Staff Reports , Paper 884

Discussion Paper
Connecting “The Dots”: Disagreement in the Federal Open Market Committee

People disagree, and so do the members of the Federal Open Market Committee (FOMC). How much do they disagree? Why do they disagree? We look at the FOMC’s projections of the federal funds rate (FFR) and other variables and compare them with those in the New York Fed’s Survey of Primary Dealers (SPD). We show that the members of the FOMC tend to disagree more than the primary dealers and offer some potential explanations.
Liberty Street Economics , Paper 20140925a

Discussion Paper
Fundamental Disagreement: How Much and Why?

Everyone disagrees, even professional forecasters, especially about big economic questions. Has potential output growth changed since the financial crisis? Are we bound for a period of ?secular stagnation?? Will the European economy rebound? When is inflation getting back to mandate-consistent level? In this post, we document to what degree professional forecasters disagree and discuss potential reasons why.
Liberty Street Economics , Paper 20160113

Discussion Paper
Is U.S. Monetary Policy Seasonal?

Many economic time series display periodic and predictable patterns within each calendar year, generally referred to as seasonal effects. For example, retail sales tend to be higher in December than in other months. These patterns are well-known to economists, who apply statistical filters to remove seasonal effects so that the resulting series are more easily comparable across months. Because policy decisions are based on seasonally adjusted series, we wouldn?t expect the decisions to exhibit any seasonal behavior. Yet, in this post we find that the Federal Reserve has been much more likely ...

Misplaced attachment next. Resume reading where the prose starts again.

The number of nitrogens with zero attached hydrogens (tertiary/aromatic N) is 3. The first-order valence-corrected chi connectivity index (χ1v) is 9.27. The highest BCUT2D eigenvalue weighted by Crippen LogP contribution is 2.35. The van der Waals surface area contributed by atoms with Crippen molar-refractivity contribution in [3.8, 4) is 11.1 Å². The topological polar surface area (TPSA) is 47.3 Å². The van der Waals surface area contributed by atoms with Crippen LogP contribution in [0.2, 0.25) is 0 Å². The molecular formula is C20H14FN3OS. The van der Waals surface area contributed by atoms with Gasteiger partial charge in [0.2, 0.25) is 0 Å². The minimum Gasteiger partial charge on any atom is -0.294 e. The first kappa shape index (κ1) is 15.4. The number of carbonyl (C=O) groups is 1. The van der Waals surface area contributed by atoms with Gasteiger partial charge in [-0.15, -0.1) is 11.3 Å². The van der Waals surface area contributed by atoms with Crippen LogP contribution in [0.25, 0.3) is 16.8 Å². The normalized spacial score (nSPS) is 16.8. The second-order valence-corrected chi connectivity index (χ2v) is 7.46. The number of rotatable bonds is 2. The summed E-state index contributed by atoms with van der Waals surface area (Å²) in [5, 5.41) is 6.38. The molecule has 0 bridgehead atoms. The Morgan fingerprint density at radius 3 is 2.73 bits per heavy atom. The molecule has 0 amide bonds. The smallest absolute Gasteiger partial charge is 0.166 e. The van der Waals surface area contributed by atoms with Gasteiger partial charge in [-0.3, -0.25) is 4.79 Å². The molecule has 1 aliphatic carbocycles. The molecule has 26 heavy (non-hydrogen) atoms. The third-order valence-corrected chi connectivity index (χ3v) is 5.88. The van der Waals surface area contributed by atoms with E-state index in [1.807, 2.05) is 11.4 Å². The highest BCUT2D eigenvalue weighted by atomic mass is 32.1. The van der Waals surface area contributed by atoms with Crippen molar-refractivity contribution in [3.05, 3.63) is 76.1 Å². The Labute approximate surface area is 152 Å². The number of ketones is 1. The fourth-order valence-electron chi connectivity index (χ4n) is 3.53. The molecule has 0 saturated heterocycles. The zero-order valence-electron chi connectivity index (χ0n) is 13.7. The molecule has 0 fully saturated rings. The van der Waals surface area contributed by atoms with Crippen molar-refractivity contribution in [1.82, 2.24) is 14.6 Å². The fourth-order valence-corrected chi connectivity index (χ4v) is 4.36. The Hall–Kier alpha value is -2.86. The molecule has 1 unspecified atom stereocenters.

Liberty Street Economics , Paper 20121001

Discussion Paper
Do Treasury Term Premia Rise around Monetary Tightenings?

Some commentators have expressed concern that Treasury yields might rise sharply once the Federal Open Market Committee (FOMC) begins to raise the federal funds rate (FFR), worrying, in particular, about a sudden increase in Treasury term premia. In this post, we analyze the dynamics of Treasury term premia over the last fifty years and discuss their evolution around recent tightening cycles, paying special attention to the 1994 episode when bond prices dropped sharply around the world. We find that term premia don’t typically rise when monetary policy tightens. We also conclude, based on ...
Liberty Street Economics , Paper 20130415

Report
Bootstrapping density-weighted average derivatives

Employing the "small-bandwidth" asymptotic framework of Cattaneo, Crump, and Jansson (2009), this paper studies the properties of several bootstrap-based inference procedures associated with a kernel-based estimator of density-weighted average derivatives proposed by Powell, Stock, and Stoker (1989). In many cases, the validity of bootstrap-based inference procedures is found to depend crucially on whether the bandwidth sequence satisfies a particular (asymptotic linearity) condition. An exception to this rule occurs for inference procedures involving a studentized estimator that employs ...
Staff Reports , Paper 452